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Image: KYC information is refreshed by almost all institutions.

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Regulatory approach

The regulatory AML burden was acceptable but the requirements could be more effective in 2004.

Eighty-four per cent of respondents believed the burden to be acceptable, but 54 per cent felt that it could be more effective.

There was broad support for regulatory AML efforts, but also more to do in 2007.

Ninety-three per cent of respondents thought the regulatory burden was either acceptable or should be increased, however 51 per cent said it could be better focused.

Regulators are active, but banks want more collaboration and information in 2011.

Eighty-five per cent of banks feel that the overall level of regulatory burden is acceptable, but many wanted more guidance and a collaborative approach.

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Image: Banks want more collaboration and information.

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Key points of interest

The importance of anti-money laundering to European senior management is falling faster than the other regions, with only 55 per cent of respondents stating that AML was a high-profile issue in which the main board of directors took an active interest (down from 70 per cent in 2007).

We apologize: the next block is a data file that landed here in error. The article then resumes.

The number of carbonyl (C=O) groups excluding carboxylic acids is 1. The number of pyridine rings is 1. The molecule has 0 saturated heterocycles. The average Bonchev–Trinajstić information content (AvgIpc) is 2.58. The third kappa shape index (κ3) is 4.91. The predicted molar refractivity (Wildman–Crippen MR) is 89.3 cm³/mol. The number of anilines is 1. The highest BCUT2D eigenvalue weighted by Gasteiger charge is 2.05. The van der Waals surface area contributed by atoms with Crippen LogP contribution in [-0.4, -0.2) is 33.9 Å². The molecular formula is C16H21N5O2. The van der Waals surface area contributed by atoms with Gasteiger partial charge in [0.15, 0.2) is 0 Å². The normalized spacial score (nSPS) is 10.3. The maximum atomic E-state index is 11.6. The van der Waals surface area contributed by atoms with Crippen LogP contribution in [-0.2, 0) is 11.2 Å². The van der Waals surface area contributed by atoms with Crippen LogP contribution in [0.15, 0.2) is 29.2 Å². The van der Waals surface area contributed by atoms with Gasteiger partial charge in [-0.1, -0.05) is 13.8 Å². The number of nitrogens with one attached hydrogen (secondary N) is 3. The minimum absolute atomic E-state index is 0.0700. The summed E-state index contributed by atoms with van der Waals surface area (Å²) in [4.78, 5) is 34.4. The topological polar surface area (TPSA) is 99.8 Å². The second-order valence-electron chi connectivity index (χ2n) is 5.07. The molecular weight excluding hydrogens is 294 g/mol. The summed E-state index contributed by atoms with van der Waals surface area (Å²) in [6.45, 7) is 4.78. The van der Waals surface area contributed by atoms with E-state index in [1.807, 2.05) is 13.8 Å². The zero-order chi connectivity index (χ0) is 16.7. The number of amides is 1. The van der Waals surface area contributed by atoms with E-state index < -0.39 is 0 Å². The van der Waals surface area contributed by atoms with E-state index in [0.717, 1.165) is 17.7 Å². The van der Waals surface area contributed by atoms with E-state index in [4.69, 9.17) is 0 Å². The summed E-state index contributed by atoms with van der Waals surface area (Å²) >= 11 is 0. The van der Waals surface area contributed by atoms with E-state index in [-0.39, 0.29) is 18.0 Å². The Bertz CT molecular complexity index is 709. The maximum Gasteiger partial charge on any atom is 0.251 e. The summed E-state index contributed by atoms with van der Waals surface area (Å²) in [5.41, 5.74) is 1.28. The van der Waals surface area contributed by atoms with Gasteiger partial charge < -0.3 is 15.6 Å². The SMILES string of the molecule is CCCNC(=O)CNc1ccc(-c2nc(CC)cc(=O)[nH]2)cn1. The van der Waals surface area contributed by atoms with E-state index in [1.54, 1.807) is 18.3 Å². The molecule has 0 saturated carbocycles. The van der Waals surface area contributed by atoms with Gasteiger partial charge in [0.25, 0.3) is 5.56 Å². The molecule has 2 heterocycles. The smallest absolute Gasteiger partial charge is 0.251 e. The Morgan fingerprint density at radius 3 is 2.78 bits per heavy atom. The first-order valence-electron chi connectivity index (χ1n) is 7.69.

It is interesting to note that 96 per cent of respondents working in the Central and South America and the Caribbean region cited AML as being a high-profile issue in which senior management took an active interest.

Conversely, only 50 per cent of the financial institutions surveyed in the Asia Pacific stated that AML was a high-profile issue.

This may be due to regulators being less active than those in other regions, with consequently lower levels of regulatory enforcement.

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Image: Importance of anti-money laundering to European senior management is falling.

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Key points of costs

Costs of AML compliance have risen by an average of 45 per cent in the past three years, with more than 80 per cent of respondents reporting a cost increase over that time.

This rise in costs was reported across all regions, other than North America where only 64 per cent of respondents reported an increase.